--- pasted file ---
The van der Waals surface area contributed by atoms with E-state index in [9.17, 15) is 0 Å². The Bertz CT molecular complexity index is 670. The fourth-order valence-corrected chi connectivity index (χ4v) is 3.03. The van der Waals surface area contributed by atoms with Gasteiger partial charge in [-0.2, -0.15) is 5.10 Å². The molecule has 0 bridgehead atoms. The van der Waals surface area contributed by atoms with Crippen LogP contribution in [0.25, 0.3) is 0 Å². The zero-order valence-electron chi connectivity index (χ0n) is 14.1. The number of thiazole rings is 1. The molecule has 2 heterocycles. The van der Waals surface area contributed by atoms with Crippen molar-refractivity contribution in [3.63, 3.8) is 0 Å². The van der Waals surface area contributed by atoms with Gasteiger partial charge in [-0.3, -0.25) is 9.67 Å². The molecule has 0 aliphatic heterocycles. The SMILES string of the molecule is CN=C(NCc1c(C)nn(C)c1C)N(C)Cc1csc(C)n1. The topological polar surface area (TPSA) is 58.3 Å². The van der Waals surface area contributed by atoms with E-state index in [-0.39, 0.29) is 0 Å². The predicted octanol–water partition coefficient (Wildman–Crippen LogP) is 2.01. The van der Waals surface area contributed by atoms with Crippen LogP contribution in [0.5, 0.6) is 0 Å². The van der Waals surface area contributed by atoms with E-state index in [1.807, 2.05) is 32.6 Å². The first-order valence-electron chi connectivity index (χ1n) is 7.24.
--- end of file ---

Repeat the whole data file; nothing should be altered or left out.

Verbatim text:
The van der Waals surface area contributed by atoms with E-state index in [9.17, 15) is 0 Å². The Bertz CT molecular complexity index is 670. The fourth-order valence-corrected chi connectivity index (χ4v) is 3.03. The van der Waals surface area contributed by atoms with Gasteiger partial charge in [-0.2, -0.15) is 5.10 Å². The molecule has 0 bridgehead atoms. The van der Waals surface area contributed by atoms with Crippen LogP contribution in [0.25, 0.3) is 0 Å². The zero-order valence-electron chi connectivity index (χ0n) is 14.1. The number of thiazole rings is 1. The molecule has 2 heterocycles. The van der Waals surface area contributed by atoms with Crippen molar-refractivity contribution in [3.63, 3.8) is 0 Å². The van der Waals surface area contributed by atoms with Gasteiger partial charge in [-0.3, -0.25) is 9.67 Å². The molecule has 0 aliphatic heterocycles. The SMILES string of the molecule is CN=C(NCc1c(C)nn(C)c1C)N(C)Cc1csc(C)n1. The topological polar surface area (TPSA) is 58.3 Å². The van der Waals surface area contributed by atoms with E-state index in [-0.39, 0.29) is 0 Å². The predicted octanol–water partition coefficient (Wildman–Crippen LogP) is 2.01. The van der Waals surface area contributed by atoms with Crippen LogP contribution in [0.5, 0.6) is 0 Å². The van der Waals surface area contributed by atoms with E-state index in [1.807, 2.05) is 32.6 Å². The first-order valence-electron chi connectivity index (χ1n) is 7.24.